Creating Flex Applications with IntelliJ IDEA

In this tutorial you will: 1. 2. 3. 4. 5. Create an IntelliJ IDEA project with Flex-enabled module Create Ant build configuration to compile and run Flex application Create a Flex application While editing, try hands-on the Flex-aware coding assistance and quick fixes Run Flex application

Prerequisites
To develop Flex applications with IntelliJ IDEA, download the following software:

1. The latest IntelliJ IDEA EAP build from http://www.intellij.net/eap 2. Flex SDK from http://www.adobe.com/products/flex/downloads/ You may also want to check http://www.adobe.com/support/documentation/en/flex/ for the latest information about Flex itself, including the language reference.

Getting Started
First you need to create a project with a Flex-enabled module and an Ant build configuration, to compile, run and debug Flex applications. 1. Run IntelliJ IDEA.

2. On the File menu, click New Project. The New Project wizard appears. Click Next.

3. Specify the project name, for example, MyFlexProject.

4. Leave the option to create source directory selected and click Next.

5. Select Flex and click … to specify the path to the folder where you installed the Flex SDK. Click Finish.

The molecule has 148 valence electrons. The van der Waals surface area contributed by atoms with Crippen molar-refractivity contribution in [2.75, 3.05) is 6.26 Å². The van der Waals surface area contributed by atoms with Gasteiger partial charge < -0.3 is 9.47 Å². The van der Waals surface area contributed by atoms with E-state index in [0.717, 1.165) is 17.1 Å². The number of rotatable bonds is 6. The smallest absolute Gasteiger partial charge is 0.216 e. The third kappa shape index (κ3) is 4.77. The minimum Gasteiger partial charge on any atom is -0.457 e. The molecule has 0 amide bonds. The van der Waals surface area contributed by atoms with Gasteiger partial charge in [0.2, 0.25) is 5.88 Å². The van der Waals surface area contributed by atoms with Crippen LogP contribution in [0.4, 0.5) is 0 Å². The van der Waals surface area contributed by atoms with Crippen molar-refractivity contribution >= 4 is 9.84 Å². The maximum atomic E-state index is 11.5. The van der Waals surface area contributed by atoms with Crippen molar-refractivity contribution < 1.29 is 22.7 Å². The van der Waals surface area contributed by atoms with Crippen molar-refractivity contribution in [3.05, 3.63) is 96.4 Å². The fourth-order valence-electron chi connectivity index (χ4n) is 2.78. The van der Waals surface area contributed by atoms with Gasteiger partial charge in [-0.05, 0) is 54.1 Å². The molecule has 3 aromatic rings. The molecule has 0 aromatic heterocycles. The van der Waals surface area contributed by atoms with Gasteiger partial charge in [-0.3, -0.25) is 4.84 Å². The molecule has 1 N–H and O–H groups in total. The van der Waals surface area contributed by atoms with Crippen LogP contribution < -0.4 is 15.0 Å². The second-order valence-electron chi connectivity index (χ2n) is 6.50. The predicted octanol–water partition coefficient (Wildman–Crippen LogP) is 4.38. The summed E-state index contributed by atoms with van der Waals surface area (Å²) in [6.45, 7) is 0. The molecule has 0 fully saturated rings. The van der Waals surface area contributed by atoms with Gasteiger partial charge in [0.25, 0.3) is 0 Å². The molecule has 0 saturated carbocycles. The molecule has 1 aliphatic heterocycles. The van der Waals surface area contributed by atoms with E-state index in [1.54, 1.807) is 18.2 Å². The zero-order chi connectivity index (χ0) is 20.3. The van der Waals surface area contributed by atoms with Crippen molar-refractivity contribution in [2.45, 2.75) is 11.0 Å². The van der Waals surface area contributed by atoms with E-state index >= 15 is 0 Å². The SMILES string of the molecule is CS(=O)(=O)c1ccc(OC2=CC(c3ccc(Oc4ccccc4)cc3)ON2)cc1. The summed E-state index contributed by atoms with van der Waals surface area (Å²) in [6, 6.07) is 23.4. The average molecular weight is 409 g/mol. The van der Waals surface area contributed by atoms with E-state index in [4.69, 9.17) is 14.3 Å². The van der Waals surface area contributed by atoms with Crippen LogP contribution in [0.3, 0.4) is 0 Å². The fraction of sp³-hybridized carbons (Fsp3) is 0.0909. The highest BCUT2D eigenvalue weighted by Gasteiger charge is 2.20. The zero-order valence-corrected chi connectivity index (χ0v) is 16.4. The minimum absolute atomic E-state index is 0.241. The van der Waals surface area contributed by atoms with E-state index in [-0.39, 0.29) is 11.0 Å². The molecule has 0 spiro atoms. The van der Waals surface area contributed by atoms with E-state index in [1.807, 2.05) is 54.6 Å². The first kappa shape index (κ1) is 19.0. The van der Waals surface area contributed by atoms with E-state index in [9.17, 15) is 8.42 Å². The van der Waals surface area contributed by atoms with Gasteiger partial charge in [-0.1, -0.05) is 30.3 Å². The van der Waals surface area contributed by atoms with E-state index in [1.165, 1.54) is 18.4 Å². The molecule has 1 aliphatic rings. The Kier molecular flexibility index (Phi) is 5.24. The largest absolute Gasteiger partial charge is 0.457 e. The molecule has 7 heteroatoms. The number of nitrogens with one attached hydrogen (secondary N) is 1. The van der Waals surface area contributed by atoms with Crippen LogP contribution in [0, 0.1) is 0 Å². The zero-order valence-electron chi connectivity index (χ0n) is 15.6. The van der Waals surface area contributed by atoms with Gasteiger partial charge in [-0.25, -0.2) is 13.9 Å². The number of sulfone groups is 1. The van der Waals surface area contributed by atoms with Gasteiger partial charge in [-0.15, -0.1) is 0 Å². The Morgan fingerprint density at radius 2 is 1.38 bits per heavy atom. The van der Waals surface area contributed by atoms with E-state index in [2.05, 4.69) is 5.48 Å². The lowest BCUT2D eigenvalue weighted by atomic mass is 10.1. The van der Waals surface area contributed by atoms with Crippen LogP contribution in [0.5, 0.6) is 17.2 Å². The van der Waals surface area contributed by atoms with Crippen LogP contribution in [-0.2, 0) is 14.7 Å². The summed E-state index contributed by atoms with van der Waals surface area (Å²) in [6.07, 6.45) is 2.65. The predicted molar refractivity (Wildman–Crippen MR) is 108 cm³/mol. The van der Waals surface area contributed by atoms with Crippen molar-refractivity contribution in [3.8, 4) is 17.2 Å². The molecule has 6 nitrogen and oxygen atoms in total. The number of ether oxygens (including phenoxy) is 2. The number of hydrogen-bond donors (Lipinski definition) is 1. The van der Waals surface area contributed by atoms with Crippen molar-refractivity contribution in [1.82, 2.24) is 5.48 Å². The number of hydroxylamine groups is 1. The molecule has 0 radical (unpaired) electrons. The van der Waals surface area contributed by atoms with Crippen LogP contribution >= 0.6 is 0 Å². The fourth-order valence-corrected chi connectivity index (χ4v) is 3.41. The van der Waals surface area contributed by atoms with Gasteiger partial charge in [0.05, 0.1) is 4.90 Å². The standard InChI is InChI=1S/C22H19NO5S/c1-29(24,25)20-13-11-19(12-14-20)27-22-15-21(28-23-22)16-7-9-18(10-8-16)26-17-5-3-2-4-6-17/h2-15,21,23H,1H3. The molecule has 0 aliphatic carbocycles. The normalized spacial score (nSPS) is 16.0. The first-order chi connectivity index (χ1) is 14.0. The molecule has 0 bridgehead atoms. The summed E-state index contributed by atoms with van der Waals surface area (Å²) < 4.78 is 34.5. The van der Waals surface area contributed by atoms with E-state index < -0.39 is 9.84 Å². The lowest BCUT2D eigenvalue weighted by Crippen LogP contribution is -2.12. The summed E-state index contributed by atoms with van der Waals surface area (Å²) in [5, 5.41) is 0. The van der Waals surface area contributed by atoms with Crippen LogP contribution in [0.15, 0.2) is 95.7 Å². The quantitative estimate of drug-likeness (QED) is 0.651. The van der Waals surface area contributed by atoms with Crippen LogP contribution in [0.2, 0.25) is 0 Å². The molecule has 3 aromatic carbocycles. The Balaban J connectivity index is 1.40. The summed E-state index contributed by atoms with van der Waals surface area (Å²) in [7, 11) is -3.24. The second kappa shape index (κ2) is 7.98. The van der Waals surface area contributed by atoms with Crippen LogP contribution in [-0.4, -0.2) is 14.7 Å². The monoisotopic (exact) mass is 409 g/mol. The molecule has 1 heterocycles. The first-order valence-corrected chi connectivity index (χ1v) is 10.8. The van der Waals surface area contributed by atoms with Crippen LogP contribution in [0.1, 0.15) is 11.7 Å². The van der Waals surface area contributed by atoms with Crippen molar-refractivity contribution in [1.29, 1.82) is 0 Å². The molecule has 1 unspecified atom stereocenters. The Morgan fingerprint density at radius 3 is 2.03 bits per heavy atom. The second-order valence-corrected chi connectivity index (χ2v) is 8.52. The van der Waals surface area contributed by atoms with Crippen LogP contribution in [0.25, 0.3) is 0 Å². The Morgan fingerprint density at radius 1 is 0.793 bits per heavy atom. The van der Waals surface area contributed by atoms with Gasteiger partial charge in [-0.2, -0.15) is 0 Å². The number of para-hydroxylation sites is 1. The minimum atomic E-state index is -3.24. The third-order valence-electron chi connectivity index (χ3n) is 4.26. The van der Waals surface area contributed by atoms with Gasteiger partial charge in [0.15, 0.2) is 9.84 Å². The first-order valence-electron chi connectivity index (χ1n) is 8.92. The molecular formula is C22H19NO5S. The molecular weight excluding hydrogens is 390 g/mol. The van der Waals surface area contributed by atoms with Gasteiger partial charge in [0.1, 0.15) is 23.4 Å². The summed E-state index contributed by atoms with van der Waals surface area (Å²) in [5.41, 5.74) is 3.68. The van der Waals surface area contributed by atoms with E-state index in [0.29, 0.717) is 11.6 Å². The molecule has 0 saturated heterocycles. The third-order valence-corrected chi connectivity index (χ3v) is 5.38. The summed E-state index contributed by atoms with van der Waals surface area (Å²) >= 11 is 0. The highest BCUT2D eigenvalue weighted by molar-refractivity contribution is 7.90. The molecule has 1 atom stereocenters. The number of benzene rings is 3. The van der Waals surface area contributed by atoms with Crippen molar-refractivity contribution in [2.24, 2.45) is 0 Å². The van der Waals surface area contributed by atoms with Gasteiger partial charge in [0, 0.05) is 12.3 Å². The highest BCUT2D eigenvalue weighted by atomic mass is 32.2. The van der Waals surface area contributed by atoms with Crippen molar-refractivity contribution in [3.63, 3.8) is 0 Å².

Now, when the project is created we’re about to add the Ant build configuration: 1. Create two files: Ant build file build.xml and configuration properties file local.build.properties To do that, right-click src folder in Project View and select New, then File and type file name in the dialog box. IntelliJ IDEA opens XML editor for each created file. 2. Create two Ant targets for compiling and running your Flex application. To do that, paste the following code in the editor tab of the build.xml file:
<project default="compile" basedir="."> <property file="local.build.properties"/> <property name="mxmlc.jar" location="${flex.sdk.dir}/lib/mxmlc.jar"/> <property name="deployDirectory" value="${deploymentPath}"/> <property name="testApplication" value="${testAppPath}"/> <target name="compile"> <java jar="${mxmlc.jar}" fork="true" maxmemory="512m" failonerror="true"> <arg value="+flexlib=${flex.sdk.dir}/frameworks"/> <arg line="-load-config+=flex-config.xml" /> <arg line="-source-path ."/> <arg line="-output='${deployDirectory}/${testAppFileName}'"/> </java> </target> <target name="run" depends="compile"> <exec executable="${testApplication}" spawn="yes" dir="${deployDirectory}"> <arg line="'${testAppFileName}'"/> </exec> </target> </project>

3. Define the properties that Ant configuration will use to build your application. To do that, paste the following code in the editor tab of the local.build.properties file,:
flex.sdk.dir=D:/Libraries/flex testAppPath=C:/Program Files/Mozilla Firefox/firefox.exe testAppFileName=application.swf deploymentPath=D:/myFlex

where: - flex.sdk.dir is the path to Flex SDK installation folder testAppPath is the path to the Web Browser or any other SWF viewer that will be used to display the application. testAppFileName is the application file name deploymentPath is the path to the folder where the application will be created. If it does not exist, IntelliJ IDEA will create it before deployment.